¡Hasta la victoria! We are going to see a Spanish ska-punk band Ska-P. The pronunciation of Ska-P is not "scope" nor "ska-pee" but [esˈkape]. "ska-pee" is comfortable to hear, but it is regrettably incorrect.
By the way, sometimes I get asked "why do you understand Spanish?". Because I started listening to Ska-P my favorite and that made me start studying Spanish. To acquire a foreign language, find a foreign favorite band and supplement it with Duolingo. It doesn't take a genius!
Ska-P's songs often go with straight forward rock/punk, but sometimes with ethnic or exotic world music tastes. Besides that, they have an awesome vocalist. His vocal technique is orders of magnitude greater to draw a sharp line between Ska-P and other ska-punk bands. They attract me since they are not just another ska-punk band. The stage name of the vocalist is "Pulpul". I cannot figure out if it is a typical stage name or has another meaning. (His real name is "Roberto Gañán Ojea")
Look into the performance, which is not straight rock/punk in the song "La Mosca Cojonera" from the album "Planeta Eskoria",
We get hooked on the drum solo at the beginning of the song and a latin like flavor goes from the 4th bar. It is a light and bouncy section with the palm mute (mildly muted with the side of the picking hand) guitar sound.
Perhaps the drum pattern makes us think that it could require a complicated coordination among hands and feet, but if you once play it you will find it isn't so. The difficulty is not a challenging (hard) level for a latin like pattern. Accents are placed on the timing necessary for expressing a latin taste, and effectively create a groove that looks complicated although it is not very hard. It is especially important to give explicit accents to the snare notes highlighted in red on the score.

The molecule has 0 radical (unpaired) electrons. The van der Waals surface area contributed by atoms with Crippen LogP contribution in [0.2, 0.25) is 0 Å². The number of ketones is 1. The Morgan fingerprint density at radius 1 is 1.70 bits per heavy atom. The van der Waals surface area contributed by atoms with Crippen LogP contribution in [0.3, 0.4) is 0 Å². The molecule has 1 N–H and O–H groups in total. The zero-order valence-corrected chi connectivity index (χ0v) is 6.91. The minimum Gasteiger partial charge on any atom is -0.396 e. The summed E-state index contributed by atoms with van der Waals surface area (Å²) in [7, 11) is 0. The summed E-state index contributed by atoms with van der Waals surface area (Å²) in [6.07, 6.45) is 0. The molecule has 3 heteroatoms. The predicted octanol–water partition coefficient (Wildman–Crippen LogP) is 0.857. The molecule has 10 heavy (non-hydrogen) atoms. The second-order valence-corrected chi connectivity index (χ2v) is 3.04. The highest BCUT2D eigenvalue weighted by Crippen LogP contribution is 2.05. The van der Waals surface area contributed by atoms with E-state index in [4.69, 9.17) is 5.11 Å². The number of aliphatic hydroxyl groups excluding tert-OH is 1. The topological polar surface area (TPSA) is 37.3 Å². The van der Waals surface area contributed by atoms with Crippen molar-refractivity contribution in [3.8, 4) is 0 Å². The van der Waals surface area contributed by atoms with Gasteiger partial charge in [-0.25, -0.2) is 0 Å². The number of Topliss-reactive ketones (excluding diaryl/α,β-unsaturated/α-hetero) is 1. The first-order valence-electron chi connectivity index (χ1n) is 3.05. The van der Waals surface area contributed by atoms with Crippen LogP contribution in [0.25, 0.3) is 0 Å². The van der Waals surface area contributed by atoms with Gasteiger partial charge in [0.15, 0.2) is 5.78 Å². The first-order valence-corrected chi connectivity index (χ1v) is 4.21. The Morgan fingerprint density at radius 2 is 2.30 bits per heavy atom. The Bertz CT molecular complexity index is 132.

It will be a more Latin like pattern if you put left foot notes like Horacio "El Negro" Hernandez, but the difficulty level might be destructively increased. A drum pattern that can create a Latin taste without much complexity is quite valuable.
See the past article for the performance by Horacio "El Negro" Hernandez with destructive difficulty:
Also, it is fun to try playing this pattern casually on a sound check before a live performance. When you are told by a PA engineer of a live music club "Please give me the entire drum kit.", play the pattern above instead of a simple quadruple drum pattern. The pattern makes other bands' drummers listening to it think you are a quite skillful drummer. They may be surprised and inevitably you may earn respect from them. Just have a try.